Gee... I wonder what kind of presence Comcast has in that area?
Thanks for trying.
Thanks so much for taking the time to reach out with your feedback. I would love to address these concerns. First, the Xfinity hotspot, is and has no impact to your business or residential bandwidth and is hosted on an entirely different network than your private hotspot. As well this is a free service offered to Comcast internet subscribers, any non service carrying customer would need to pay for a guest pass to utilize the hotspot services. The hotspot is easily disabled through our business app, website or Xfinity app and website by logging into your account and managing your internet services and features. As far as the static IP is concerned, We do maintain and ensure that the static Ip is functioning correctly from this side of things and the modem access and programming for the static Ip is done remotely not by a technician physically. This would require consistent access to a modem, which is why a leased modem is required. The equipment lease fee is shared by the phone modem and internet modem when you have both services with us. As a business customer, you will get a device for each subscribed service but only pay 1 fee for the equipment required for these services. We are consistently working to ensure that we have the latest technology available for our customers and that you are getting the best possible equipment from us when you choose to lease the equipment. As far as phone service options are concerned there are 5 different voice services that we offer for our business customers to meet their business needs and this helps us keep the technology available to meet any of your business needs for these services. I truly understand your frustrations and concerns over the billing increase. We really do keep our customers and their needs in mind before increasing any costs to our customers. It has been some time since the last equipment fee increase. If you would like an account review for a lower cost for services. This is an option that we always have available to our business customers. Simply reach out through our toll free number 1-800-391-3000 and request to speak with our retention team and they would be happy to see what options we have to lower your monthly service costs and potentially increase the speed levels. If you do need anything further please don't hesitate to reach out to us here at anytime, we would love to assist.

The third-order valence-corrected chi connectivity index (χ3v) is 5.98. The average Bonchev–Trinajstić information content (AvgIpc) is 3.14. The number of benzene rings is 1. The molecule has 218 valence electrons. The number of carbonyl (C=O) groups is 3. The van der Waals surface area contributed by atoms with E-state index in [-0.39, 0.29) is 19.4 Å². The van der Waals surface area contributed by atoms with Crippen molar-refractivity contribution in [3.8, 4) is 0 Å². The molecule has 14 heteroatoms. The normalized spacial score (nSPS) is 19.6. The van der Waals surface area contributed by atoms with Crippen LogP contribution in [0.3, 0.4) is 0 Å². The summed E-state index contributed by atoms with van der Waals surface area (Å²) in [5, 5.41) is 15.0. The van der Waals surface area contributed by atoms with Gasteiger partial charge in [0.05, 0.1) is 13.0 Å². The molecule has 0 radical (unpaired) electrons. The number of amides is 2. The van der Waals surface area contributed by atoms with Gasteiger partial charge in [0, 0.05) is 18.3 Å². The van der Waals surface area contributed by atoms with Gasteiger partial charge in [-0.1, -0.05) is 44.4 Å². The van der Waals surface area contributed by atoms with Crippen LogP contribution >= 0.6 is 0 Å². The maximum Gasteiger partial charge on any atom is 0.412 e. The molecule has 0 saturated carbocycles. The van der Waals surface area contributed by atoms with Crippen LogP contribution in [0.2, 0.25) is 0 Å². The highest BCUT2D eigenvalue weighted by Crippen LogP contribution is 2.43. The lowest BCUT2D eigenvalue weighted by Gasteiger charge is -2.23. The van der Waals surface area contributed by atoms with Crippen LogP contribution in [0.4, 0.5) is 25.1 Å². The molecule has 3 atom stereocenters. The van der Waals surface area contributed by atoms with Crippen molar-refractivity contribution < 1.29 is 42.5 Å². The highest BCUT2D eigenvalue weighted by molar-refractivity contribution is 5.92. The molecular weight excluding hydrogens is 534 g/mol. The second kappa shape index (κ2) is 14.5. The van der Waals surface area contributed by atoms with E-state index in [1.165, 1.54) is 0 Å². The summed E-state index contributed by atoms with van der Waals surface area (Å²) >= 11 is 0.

So -- All you managed to do in reply is repeat the same lame talking points as before. The only difference is you did them as one, incredibly long, run-on sentence.
I'm not surprised. Let me clarify one thing for you, though, regarding the Xfinity hot-spot thing.
Put simply: Bandwidth is bandwidth. Period. If you're taking ANY portion of it from a given subscriber's line to give to whoever wants to log in to one of those hot spots, it's still that much less the subscriber will have available for the usage they're PAYING FOR.
It doesn't matter if it's on "a different network," or however you put it. It's still "a network" consuming bandwidth on a given connection branch, and it still takes a bit away from a paying subscriber, even if they may not notice it.
I will, however, do as you suggest in one regard: Have a chat with the "retention" department. Really, I don't see I have much to lose, but I'm not holding my breath.
Let me make myself absolutely clear, though: Comcast is NOT, and never has been, my provider-of-choice, for many reasons beyond a few dollars in equipment fees. The ONLY reason I'm still hooked up to your network is, quite simply, I don't have any other viable choice for my requirements.
If my city or county decided to do a municipal fiber network, I'd drop you people faster than an overheated potato, even if it meant taking a speed cut.
And -- When I retire, and move out of this area, I will no longer be a Comcast customer. EVER. Period.
Put THAT in your run-on sentence and smoke it!
We truly appreciate your time. I agree with you on your bandwidth point. The great thing is the hotspot can be easily disabled through our business app, website, by logging into your account and managing your internet services. We will surely miss your business when you retire and move. I am someone that likes to try out all my options as well. I am sorry to learn that we are not your provider of choice. I am also glad to hear that you will have a chat with our Retention team. Our Retention team is great and is dedicated to providing solutions in providing all of the options available for your services to help with lowering your bill! Your business is valuable to us! If you have any additional questions or concerns, please feel free to reach out. We are always here for you!